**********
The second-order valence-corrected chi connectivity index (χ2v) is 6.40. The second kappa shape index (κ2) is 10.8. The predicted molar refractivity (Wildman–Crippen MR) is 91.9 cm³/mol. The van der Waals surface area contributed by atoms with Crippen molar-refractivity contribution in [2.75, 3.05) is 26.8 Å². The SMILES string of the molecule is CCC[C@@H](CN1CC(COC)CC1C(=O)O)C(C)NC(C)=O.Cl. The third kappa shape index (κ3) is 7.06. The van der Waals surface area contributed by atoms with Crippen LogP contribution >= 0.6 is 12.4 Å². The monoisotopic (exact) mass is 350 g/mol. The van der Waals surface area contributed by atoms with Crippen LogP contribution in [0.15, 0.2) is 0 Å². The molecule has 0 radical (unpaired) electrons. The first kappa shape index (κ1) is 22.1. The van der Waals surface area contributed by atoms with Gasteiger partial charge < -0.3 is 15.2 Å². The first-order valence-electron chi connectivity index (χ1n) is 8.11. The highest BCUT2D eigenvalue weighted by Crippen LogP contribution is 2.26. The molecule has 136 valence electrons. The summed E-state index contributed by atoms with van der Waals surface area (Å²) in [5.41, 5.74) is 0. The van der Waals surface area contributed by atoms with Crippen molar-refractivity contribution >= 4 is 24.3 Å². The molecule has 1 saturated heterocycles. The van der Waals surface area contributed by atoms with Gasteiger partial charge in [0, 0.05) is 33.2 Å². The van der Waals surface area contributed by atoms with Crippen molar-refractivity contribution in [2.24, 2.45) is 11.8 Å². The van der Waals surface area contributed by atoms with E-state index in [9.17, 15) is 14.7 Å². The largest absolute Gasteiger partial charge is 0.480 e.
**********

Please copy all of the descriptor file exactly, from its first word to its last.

The second-order valence-corrected chi connectivity index (χ2v) is 6.40. The second kappa shape index (κ2) is 10.8. The predicted molar refractivity (Wildman–Crippen MR) is 91.9 cm³/mol. The van der Waals surface area contributed by atoms with Crippen molar-refractivity contribution in [2.75, 3.05) is 26.8 Å². The SMILES string of the molecule is CCC[C@@H](CN1CC(COC)CC1C(=O)O)C(C)NC(C)=O.Cl. The third kappa shape index (κ3) is 7.06. The van der Waals surface area contributed by atoms with Crippen LogP contribution >= 0.6 is 12.4 Å². The monoisotopic (exact) mass is 350 g/mol. The van der Waals surface area contributed by atoms with Crippen LogP contribution in [0.15, 0.2) is 0 Å². The molecule has 0 radical (unpaired) electrons. The first kappa shape index (κ1) is 22.1. The van der Waals surface area contributed by atoms with Gasteiger partial charge < -0.3 is 15.2 Å². The first-order valence-electron chi connectivity index (χ1n) is 8.11. The highest BCUT2D eigenvalue weighted by Crippen LogP contribution is 2.26. The molecule has 136 valence electrons. The summed E-state index contributed by atoms with van der Waals surface area (Å²) in [5.41, 5.74) is 0. The van der Waals surface area contributed by atoms with Crippen molar-refractivity contribution >= 4 is 24.3 Å². The molecule has 1 saturated heterocycles. The van der Waals surface area contributed by atoms with Gasteiger partial charge in [0, 0.05) is 33.2 Å². The van der Waals surface area contributed by atoms with Crippen molar-refractivity contribution in [2.24, 2.45) is 11.8 Å². The van der Waals surface area contributed by atoms with E-state index in [9.17, 15) is 14.7 Å². The largest absolute Gasteiger partial charge is 0.480 e.